By continuing your visit on this site, you accept the use of cookies to ensure that your visit goes smoothly.

Directory
Directory
Great businesses, talented artists, awesome peeps, ...

Visit

Thursday, 06 January 2011 06:02

Exploring Gender: Employment

Written by  Cael

ENDA

 

I found out this week that I get to keep my seasonal job. They moved me to part time.

I love this job for many reasons: I get to help people, answer questions, become more knowledgeable, and basically just have a job, which is always good.

One of my favorite things about this job though is the internal policy which bars discrimination of all kinds, including based on sexual orientation and gender identity.

There is no federal law preventing this kind of discrimination in the work place, though there have been attempts to pass the Employment Non-Discrimination Act (ENDA). Until recently ENDA did not include provisions for gender identity. However, it has not passed Congress, and the LGBT community is sadly unprotected in the workplace.

Twenty-one states and DC prevent discrimination in the job place based on sexual orientation, but only twelve of those states and DC also include provisions for gender identity (https://hrc.org/documents/Employment_Laws_and_Policies.pdf). Although this is the right track, it is hard to comprehend how unprotected the LGBT community is in the work place. There is nothing in most states to prevent an employer from firing an employee based on their sexual orientation or gender representation. It is scary to think about, coming out of college as I am, that if I want to be protected, I must move to do so, for the basic right of maintaining my job.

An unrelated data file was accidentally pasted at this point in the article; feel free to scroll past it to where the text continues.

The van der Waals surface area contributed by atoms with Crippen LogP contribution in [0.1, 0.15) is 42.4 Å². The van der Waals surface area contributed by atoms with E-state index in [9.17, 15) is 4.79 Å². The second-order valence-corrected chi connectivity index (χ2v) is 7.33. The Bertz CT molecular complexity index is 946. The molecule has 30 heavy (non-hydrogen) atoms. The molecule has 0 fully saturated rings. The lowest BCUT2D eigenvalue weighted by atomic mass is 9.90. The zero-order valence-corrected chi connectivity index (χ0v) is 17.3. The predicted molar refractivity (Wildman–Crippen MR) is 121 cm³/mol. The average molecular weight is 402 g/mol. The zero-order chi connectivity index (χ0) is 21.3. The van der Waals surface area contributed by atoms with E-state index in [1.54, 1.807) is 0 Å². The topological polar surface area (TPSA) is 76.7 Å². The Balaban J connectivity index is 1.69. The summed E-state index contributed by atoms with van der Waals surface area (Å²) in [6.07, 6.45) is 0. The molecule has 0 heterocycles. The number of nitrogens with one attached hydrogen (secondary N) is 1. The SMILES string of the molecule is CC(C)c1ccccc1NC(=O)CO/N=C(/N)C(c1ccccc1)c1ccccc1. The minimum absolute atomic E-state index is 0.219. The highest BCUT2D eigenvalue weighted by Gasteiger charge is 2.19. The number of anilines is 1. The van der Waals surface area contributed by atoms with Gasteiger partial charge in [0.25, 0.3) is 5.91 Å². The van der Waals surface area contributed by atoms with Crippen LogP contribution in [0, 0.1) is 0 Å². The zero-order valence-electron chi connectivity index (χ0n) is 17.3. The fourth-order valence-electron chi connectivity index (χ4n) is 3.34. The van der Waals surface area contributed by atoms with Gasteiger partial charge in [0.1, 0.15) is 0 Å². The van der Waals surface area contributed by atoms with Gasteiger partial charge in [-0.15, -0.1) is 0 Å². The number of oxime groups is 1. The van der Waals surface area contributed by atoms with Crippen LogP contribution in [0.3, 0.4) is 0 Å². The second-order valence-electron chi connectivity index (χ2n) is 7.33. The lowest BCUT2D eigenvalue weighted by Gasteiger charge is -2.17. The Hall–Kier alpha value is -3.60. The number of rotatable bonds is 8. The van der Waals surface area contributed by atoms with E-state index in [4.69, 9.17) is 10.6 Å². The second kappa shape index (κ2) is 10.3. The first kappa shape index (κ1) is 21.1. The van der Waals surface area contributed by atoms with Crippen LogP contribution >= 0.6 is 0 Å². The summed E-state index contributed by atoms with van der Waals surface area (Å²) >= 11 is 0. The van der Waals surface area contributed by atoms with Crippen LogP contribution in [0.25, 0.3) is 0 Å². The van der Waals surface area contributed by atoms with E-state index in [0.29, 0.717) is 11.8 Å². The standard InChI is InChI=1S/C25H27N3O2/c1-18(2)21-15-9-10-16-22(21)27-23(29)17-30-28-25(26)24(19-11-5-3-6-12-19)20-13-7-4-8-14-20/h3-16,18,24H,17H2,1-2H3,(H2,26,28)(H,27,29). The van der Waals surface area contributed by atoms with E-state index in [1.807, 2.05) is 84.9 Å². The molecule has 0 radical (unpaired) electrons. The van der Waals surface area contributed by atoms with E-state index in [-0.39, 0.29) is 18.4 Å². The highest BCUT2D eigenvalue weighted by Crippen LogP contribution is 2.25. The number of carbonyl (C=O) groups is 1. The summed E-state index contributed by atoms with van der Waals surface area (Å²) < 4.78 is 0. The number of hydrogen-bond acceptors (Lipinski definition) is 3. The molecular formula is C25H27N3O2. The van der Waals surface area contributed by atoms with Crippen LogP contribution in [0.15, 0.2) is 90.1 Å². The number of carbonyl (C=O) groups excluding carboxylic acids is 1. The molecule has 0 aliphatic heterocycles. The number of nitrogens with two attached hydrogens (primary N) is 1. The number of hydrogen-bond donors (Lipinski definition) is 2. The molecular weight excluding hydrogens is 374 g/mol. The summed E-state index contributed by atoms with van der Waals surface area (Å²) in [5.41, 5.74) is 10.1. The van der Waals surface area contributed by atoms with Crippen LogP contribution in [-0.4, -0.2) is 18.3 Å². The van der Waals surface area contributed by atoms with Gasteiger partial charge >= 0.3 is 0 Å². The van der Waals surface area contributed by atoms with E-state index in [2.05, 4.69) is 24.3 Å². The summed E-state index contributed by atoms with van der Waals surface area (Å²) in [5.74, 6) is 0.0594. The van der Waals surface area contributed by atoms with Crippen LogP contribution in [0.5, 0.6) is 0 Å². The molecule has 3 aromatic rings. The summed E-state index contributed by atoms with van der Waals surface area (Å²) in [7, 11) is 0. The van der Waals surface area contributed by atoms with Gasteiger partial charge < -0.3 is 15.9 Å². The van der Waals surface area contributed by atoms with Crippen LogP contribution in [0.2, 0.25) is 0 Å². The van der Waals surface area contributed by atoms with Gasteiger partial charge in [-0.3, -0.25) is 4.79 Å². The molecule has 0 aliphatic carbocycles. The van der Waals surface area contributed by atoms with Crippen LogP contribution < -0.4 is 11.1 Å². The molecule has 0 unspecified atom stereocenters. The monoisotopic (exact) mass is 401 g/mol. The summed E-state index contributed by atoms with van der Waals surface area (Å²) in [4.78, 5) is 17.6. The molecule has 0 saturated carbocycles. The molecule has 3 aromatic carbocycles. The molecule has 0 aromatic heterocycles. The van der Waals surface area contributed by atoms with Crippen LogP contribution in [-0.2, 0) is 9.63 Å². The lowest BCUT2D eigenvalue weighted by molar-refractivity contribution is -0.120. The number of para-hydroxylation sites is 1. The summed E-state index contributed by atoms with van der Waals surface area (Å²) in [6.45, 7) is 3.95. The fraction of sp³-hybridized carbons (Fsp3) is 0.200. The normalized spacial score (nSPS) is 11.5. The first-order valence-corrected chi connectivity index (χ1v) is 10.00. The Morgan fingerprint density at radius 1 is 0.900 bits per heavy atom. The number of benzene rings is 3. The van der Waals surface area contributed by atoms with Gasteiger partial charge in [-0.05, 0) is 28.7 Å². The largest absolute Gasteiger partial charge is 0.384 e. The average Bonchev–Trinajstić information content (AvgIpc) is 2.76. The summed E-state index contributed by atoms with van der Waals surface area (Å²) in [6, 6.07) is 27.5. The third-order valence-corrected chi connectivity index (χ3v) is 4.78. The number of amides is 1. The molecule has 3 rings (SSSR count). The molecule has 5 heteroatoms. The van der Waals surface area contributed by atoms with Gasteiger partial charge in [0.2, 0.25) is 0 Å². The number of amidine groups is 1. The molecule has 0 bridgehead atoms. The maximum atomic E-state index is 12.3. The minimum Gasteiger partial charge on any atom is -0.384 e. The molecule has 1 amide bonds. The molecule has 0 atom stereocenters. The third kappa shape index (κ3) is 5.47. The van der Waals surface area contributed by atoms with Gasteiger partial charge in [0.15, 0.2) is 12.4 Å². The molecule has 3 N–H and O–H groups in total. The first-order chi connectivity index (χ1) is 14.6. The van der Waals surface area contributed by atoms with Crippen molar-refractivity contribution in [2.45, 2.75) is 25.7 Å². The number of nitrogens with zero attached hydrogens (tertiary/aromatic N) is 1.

Some employers, though, have taken this harsh reality into their own hands, ensuring that internally, discrimination will not be tolerated. The Human Rights Campaign creates a list each year of the most welcoming employers with the best policies (http://www.hrc.org/issues/best-places-to-work-2011.htm). When searching for a job in unprotected states, it is important to try to find a safe and welcoming place. If you don’t want to move to ensure the safety of your eye, it is important to research the companies to which you are applying. Often on the page where their openings are listed, there will be a disclaimer about their discrimination policy.

It would be ideal if we did not have to take these precautions, if people were not so ignorant, but until laws are passed, there is no way to ensure the stability of a job for a dependable worker if that worker has a differing sexual orientation or gender identity. Keep in mind that there are options, but it is important to be aware of the issues facing us. Perhaps with the repeal of Don’t Ask, Don’t Tell, a progression is coming to the remainder of the world of employment.

About

Lezbelib is the only magazine for LGBTQ+ women that daily keeps you updated about what is happening in the world for our community.

Through the magazine, we meet celebrities, artists and indie people. We give visibility, we support projects, we promote events, actions and companies.

Lezbelib also hopes to provide a space for exchanges and meetings, a space where you feel free to be yourself.